Peppers are part of the Solanaceae (or nightshade) family that also includes tomatoes, potatoes, and eggplants, among others. Native to the Americas, peppers are now widely used in diets worldwide and come in many shapes and sizes (and degrees of heat). Sweet bell peppers start out green and when left on the plant will mature into a variety of colors such as red or yellow. There are also many varieties of hot peppers that are used for seasoning, stuffing, and hot sauces and curries. The substance that causes heat in peppers is called capsaicin, and different pepper varieties fall in distinct ranges. The Scoville scale is used to measure the heat in peppers; Scoville heat units (SHUs) represent the amount of capsaicin in the peppers. As peppers mature and become red, they also generally become slightly sweeter and hotter than their green versions. Pepper seeds and inner ribs are the hottest parts. Peppers do not tolerate cold temperatures and plants will die with the first frost. Most peppers have high amounts of vitamins A, C, and E, as well as iron and potassium.
Peppers can be refrigerated (unwashed) in the hydrator drawer for a couple weeks. For longer-term storage, they can be diced and frozen in an airtight bag.
Bell peppers are most nutritious raw – try them as a crunchy snack with a dip, on a sandwich, or diced in salad. Peppers are also delicious additions to sautés, omelets, quiches, casseroles, salsas, and soups. Peppers can also be roasted and/or stuffed. For very hot peppers, it is recommended to wear gloves to avoid a burning sensation on hands or any other body part you touch (watch out when removing contacts!).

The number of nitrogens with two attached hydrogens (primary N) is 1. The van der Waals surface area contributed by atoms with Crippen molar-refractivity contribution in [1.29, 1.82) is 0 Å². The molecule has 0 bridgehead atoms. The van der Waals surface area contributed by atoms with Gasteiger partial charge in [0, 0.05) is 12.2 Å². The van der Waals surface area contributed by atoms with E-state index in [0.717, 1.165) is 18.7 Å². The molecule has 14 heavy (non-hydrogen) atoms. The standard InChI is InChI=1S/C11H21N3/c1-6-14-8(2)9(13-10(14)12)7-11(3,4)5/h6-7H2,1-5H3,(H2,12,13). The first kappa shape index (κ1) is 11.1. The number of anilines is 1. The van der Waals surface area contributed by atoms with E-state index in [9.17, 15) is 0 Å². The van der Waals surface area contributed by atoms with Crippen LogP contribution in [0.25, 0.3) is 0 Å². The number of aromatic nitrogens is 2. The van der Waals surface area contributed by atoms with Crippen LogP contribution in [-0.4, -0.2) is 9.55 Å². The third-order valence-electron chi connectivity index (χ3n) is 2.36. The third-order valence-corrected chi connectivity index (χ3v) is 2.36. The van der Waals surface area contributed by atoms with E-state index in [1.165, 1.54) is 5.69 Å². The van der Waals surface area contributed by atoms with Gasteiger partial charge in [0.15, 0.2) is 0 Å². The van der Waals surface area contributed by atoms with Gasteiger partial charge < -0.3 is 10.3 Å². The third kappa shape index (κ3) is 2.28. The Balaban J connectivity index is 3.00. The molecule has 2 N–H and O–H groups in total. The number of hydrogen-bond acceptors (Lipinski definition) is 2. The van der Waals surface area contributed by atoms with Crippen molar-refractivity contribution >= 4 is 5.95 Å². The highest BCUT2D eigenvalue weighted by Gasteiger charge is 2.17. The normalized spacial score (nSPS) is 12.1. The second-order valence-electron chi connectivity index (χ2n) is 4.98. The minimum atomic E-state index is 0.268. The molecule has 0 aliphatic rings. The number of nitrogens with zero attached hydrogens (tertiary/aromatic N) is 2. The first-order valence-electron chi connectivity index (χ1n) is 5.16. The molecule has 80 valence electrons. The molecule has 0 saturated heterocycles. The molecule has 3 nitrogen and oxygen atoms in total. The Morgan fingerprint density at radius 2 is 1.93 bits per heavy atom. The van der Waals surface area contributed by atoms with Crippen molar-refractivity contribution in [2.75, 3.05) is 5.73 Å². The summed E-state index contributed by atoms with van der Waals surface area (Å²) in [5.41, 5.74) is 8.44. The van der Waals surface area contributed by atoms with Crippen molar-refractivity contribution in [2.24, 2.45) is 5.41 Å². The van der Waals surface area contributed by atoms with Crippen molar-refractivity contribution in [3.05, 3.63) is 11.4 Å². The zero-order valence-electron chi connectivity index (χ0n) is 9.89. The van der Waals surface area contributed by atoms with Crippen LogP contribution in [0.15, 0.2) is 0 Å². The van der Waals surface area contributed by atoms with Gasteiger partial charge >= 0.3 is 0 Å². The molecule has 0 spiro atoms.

15 sundried or other dried tomato slices
1 ½ tablespoons canola or corn oil
20 pecans or walnuts, chopped
4 garlic cloves, minced
Kernels from 3 ears corn (about 1 2/3 cups)
½ teaspoon salt
Freshly-ground black pepper, to taste
6 ounces soft, mild chevre
1 cup cottage cheese
½ cup grated Monterey Jack or cheddar cheese
8 small poblano peppers (or 4 green bell peppers, or 8 Anaheim peppers)
Bring 2 cups water to a boil, and pour the water over the dried tomatoes in a small bowl. Let the tomatoes sit in the hot water for 10 minutes. Drain the tomatoes, and chop them fine. While the dried tomatoes are soaking, heat 1 tablespoon of the oil in a skillet, and add the pecans or walnuts. Cook them over low heat for 3 minutes, shaking the pan from time to time, until the nuts taste toasted; be careful not to burn them. Add the garlic, chopped dried tomatoes, and corn to the mixture. Cook an additional 2-3 minutes over medium heat, stirring. Remove the pan from the heat, and add the salt and pepper. Crumble the goat cheese into the mixture, and fold in the cottage cheese and Jack or cheddar cheese. Preheat the oven to 350°F. To stuff the peppers, remove the stem, core, and seeds of each pepper without puncturing the sides. Stuff the peppers loosely with the filling, distributing it equally among the peppers. Coat a casserole dish with the remaining ½ tablespoon of oil, and lay the stuffed peppers in the dish. Add a scant ¼ cup water, and cover the dish with a lid or foil. Bake the peppers for 30-45 minutes (bell peppers take longer than poblanos), until tender. Serve the peppers immediately.
(Original recipe from Vegetarian Planet by Didi Emmons.)
1 pint shishito peppers
2 T. olive oil
1 tsp. lemon juice
Sea salt, to taste
Heat olive oil in a wide sauté pan over medium heat. Add whole peppers, turning frequently until they begin to blister (10-15 minutes). To finish, toss with lemon juice and sea salt. Grab by the stem and snack on the rest of the crispy pepper!